Our hero, however, felt happy and in the best disposition of mind without the old man’s watch. For such an unexpected acquisition of stock was in his opinion a most valuable gift, and he had really every difficulty in mastering his joy; but then it was also one of the most advantageous speculations—though certainly of an unheard-of nature—that he had ever made in his life. He got for a mere nothing, not only dead, but even run-away serfs, in all more than two hundred regular census slaves, and to him, whether dead or alive, most valuable beings.
As a matter of course, it must be acknowledged that whilst driving up to Pluschkin’s mansion, he had a secret presentiment that something unusual would happen to him; but certainly he was far from guessing that such a brilliant success would actually crown his anticipations.
Twilight began to merge into darkness of the evening, when the britchka approached the town. The crepuscule was mingling with the dusk quicker and faster, and it seemed as if objects in the distance were mixed up and in confusion. The red and white-coloured turnpike gates seemed of an indefinable colour, very different from their usual gay appearance; the mustachios of the sentinel on duty seemed to be on his forehead, much above his eyes, as for his nose, it appeared as if he had none.
The sudden noise and the jolting of the wheels across the pavement were an undeniable proof that the britchka had safely entered the gates of Smolensk.
The britchka soon after sustained a few more severe joltings and shakings, until at last it made a regular jump as if into a hole; fortunately it stopped short before the gates of the inn where Tchichikoff was met by his servant Petruschka, who, with one of his hands was trying to keep together the skirts of his long surtout, not wishing perhaps that they should be open and flying about, whilst, with the other hand, he assisted his master to alight from the britchka.
The head-waiter had rushed forward to meet Tchichikoff. He held a candle in his hand and a napkin thrown over his shoulder. It is impossible for us to tell whether Petruschka was pleased or not to see his master returning safely home. However, he exchanged a familiar glance with his friend Selifan, in consequence of which, his usually sulky countenance for the nonce, seemed to undergo a change which bore some slight approach to cheerfulness.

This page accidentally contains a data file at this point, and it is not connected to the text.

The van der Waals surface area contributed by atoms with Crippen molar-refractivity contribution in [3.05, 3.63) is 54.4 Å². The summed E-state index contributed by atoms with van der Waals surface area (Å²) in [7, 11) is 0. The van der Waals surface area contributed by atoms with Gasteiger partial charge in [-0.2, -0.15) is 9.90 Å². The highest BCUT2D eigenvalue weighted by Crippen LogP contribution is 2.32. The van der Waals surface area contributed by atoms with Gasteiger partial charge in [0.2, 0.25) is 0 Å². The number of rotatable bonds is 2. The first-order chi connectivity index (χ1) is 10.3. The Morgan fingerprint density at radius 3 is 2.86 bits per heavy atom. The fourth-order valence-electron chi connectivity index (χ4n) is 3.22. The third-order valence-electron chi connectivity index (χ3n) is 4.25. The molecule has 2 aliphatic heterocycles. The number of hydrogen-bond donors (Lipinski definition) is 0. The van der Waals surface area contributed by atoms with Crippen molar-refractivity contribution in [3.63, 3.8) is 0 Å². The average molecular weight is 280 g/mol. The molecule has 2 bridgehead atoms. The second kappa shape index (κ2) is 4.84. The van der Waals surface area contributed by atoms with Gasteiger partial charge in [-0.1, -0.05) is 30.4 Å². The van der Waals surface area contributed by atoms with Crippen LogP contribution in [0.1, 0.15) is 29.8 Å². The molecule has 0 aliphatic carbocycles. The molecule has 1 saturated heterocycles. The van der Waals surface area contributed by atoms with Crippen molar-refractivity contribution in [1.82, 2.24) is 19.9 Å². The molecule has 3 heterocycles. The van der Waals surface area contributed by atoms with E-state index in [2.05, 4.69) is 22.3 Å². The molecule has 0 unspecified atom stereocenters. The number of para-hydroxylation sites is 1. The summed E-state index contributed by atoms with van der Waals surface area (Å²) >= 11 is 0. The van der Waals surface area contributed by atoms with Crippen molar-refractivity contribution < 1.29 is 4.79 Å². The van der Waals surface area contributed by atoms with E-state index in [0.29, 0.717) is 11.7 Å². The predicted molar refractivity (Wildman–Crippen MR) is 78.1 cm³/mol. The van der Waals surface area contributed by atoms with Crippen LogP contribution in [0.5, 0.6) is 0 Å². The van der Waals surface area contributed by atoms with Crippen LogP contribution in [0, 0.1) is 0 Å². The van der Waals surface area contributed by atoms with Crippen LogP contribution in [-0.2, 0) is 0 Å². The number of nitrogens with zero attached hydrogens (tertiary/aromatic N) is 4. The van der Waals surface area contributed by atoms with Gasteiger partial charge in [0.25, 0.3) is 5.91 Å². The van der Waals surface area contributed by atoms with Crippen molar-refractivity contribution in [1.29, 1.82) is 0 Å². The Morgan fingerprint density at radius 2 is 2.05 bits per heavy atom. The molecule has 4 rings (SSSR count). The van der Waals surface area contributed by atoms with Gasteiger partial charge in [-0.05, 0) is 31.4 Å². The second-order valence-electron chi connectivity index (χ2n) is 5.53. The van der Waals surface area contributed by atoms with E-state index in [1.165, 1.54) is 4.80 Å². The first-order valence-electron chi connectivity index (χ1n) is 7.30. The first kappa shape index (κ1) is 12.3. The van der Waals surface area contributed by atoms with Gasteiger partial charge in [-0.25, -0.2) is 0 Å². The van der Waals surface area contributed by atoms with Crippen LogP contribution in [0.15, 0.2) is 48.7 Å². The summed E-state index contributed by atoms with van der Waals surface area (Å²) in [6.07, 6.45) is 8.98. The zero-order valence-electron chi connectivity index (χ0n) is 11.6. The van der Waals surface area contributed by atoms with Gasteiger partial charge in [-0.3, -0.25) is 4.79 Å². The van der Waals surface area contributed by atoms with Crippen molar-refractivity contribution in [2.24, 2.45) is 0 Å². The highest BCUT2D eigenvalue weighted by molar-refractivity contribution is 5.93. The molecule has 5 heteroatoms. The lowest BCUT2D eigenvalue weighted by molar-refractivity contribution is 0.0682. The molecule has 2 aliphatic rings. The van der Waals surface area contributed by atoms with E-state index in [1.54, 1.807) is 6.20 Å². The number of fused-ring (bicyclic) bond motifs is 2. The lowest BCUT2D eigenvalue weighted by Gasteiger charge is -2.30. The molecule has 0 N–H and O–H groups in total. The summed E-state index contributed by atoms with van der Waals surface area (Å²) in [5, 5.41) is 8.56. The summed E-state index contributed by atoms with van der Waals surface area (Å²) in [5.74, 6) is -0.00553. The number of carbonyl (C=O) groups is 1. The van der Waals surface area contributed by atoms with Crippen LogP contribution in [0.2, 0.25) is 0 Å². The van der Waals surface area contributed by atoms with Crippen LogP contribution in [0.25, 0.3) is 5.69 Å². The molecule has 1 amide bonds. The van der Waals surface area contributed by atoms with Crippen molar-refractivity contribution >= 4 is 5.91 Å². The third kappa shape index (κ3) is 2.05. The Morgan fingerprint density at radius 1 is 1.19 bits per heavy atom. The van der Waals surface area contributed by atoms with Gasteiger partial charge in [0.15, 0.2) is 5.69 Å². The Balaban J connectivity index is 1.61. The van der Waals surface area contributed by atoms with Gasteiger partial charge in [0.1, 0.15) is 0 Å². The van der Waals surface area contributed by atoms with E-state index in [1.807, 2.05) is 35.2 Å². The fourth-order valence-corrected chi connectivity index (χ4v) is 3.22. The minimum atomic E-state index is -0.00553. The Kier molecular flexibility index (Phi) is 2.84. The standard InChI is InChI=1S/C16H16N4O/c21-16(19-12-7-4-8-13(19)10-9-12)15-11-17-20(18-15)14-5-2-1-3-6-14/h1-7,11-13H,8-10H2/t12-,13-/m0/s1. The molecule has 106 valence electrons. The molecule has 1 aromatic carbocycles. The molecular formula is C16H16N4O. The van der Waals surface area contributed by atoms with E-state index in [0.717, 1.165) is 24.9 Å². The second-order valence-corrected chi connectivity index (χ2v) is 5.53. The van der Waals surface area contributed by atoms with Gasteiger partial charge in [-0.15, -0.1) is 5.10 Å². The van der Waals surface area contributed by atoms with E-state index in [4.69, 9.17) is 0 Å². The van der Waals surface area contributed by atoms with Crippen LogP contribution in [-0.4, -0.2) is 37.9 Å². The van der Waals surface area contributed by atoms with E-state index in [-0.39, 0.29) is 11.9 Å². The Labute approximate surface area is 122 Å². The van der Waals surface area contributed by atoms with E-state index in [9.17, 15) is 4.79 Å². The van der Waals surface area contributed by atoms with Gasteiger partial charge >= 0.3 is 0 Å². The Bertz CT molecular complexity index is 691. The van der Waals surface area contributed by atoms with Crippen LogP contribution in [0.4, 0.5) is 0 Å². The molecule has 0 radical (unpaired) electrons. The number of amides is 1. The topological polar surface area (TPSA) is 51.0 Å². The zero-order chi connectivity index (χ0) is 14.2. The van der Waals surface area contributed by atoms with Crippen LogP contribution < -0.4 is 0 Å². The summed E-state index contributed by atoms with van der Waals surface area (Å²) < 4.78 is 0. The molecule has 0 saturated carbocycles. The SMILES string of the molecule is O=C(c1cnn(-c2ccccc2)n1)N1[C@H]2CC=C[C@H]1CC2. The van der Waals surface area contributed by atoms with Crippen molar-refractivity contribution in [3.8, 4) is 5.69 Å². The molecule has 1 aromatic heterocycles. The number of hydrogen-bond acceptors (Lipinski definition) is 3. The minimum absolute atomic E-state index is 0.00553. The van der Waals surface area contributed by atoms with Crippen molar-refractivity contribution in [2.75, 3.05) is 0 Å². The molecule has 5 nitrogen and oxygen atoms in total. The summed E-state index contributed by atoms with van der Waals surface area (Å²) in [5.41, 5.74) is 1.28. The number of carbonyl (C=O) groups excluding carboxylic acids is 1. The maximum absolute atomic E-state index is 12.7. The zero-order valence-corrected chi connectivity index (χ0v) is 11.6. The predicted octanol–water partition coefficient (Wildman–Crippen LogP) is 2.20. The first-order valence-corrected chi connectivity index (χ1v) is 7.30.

“Your glory has been on a long excursion this time,” said the head-waiter politely, as he was showing him up-stairs.
“Yes, rather,” answered Tchichikoff, when he had arrived at the landing leading towards his room. “Well, and how are you?”
“Thank heavens and your glory for your kindness!” replied the head-waiter, bowing lowly in acknowledgment of the condescension. “A cornet in the Lancers arrived last night, and has taken number sixteen, the apartment next to that of your glory’s.”
“Who? a cornet! of what regiment?”
“I really cannot inform your glory to what regiment he belongs, but he comes from Rizan, has a splendid carriage and three beautiful horses.”
“Very well, that will do; go and behave yourself well in future,” said Tchichikoff. But as he crossed the ante-room, he quickly turned up his nose, and said to Petruschka, whilst hurrying along, “You ought at least to have opened the windows, you careless fellow!”
“I have had them opened, your glory,” replied Petruschka; but in saying this, he told a falsehood, and though his master knew well enough that he was trying to impose upon him, he did not condescend to waste another word about it. After the fatigues of his journey and adventures, he felt exceedingly tired, and was anxious to retire. He ordered a very light supper to be brought up, which consisted of a few thin slices of tender sucking-pig, which he ate rather hastily, and then undressing himself quickly, he went to bed immediately, and tucked himself well up in his blankets, and was soon fast and sound asleep. He began to snore most wonderfully, and slept as soundly as only those happy mortals sleep who do not suffer from the attacks of gout or flies, nor from any superabundance of mental faculties.